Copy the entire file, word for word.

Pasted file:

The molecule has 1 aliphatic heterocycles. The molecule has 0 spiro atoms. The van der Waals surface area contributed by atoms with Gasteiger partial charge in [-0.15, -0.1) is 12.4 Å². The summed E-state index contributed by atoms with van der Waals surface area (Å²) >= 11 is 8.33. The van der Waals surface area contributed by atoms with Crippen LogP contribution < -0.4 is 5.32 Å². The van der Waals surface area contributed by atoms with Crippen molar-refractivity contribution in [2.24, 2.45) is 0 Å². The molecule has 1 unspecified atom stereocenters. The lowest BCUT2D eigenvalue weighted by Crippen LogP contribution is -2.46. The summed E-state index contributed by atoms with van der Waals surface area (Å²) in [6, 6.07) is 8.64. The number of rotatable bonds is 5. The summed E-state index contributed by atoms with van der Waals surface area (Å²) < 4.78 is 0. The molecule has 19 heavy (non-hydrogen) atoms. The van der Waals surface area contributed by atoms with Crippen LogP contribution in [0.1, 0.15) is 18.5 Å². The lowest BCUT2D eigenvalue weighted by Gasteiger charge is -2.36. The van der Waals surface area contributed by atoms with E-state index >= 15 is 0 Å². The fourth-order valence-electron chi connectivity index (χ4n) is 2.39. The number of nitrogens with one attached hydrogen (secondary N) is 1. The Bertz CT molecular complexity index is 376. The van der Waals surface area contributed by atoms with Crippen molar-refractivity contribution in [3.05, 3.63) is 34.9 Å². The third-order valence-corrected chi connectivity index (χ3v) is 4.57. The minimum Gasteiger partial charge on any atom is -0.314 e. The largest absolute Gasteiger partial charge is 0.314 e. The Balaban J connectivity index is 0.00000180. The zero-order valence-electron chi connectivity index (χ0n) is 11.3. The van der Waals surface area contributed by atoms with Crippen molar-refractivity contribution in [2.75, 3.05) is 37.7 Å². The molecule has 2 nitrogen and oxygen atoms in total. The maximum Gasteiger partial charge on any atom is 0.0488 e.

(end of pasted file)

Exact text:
The molecule has 1 aliphatic heterocycles. The molecule has 0 spiro atoms. The van der Waals surface area contributed by atoms with Gasteiger partial charge in [-0.15, -0.1) is 12.4 Å². The summed E-state index contributed by atoms with van der Waals surface area (Å²) >= 11 is 8.33. The van der Waals surface area contributed by atoms with Crippen LogP contribution < -0.4 is 5.32 Å². The van der Waals surface area contributed by atoms with Crippen molar-refractivity contribution in [2.24, 2.45) is 0 Å². The molecule has 1 unspecified atom stereocenters. The lowest BCUT2D eigenvalue weighted by Crippen LogP contribution is -2.46. The summed E-state index contributed by atoms with van der Waals surface area (Å²) in [6, 6.07) is 8.64. The number of rotatable bonds is 5. The summed E-state index contributed by atoms with van der Waals surface area (Å²) < 4.78 is 0. The molecule has 19 heavy (non-hydrogen) atoms. The van der Waals surface area contributed by atoms with Crippen LogP contribution in [0.1, 0.15) is 18.5 Å². The lowest BCUT2D eigenvalue weighted by Gasteiger charge is -2.36. The van der Waals surface area contributed by atoms with E-state index >= 15 is 0 Å². The fourth-order valence-electron chi connectivity index (χ4n) is 2.39. The number of nitrogens with one attached hydrogen (secondary N) is 1. The Bertz CT molecular complexity index is 376. The van der Waals surface area contributed by atoms with Crippen molar-refractivity contribution in [3.05, 3.63) is 34.9 Å². The third-order valence-corrected chi connectivity index (χ3v) is 4.57. The minimum Gasteiger partial charge on any atom is -0.314 e. The largest absolute Gasteiger partial charge is 0.314 e. The Balaban J connectivity index is 0.00000180. The zero-order valence-electron chi connectivity index (χ0n) is 11.3. The van der Waals surface area contributed by atoms with Crippen molar-refractivity contribution in [2.75, 3.05) is 37.7 Å². The molecule has 2 nitrogen and oxygen atoms in total. The maximum Gasteiger partial charge on any atom is 0.0488 e.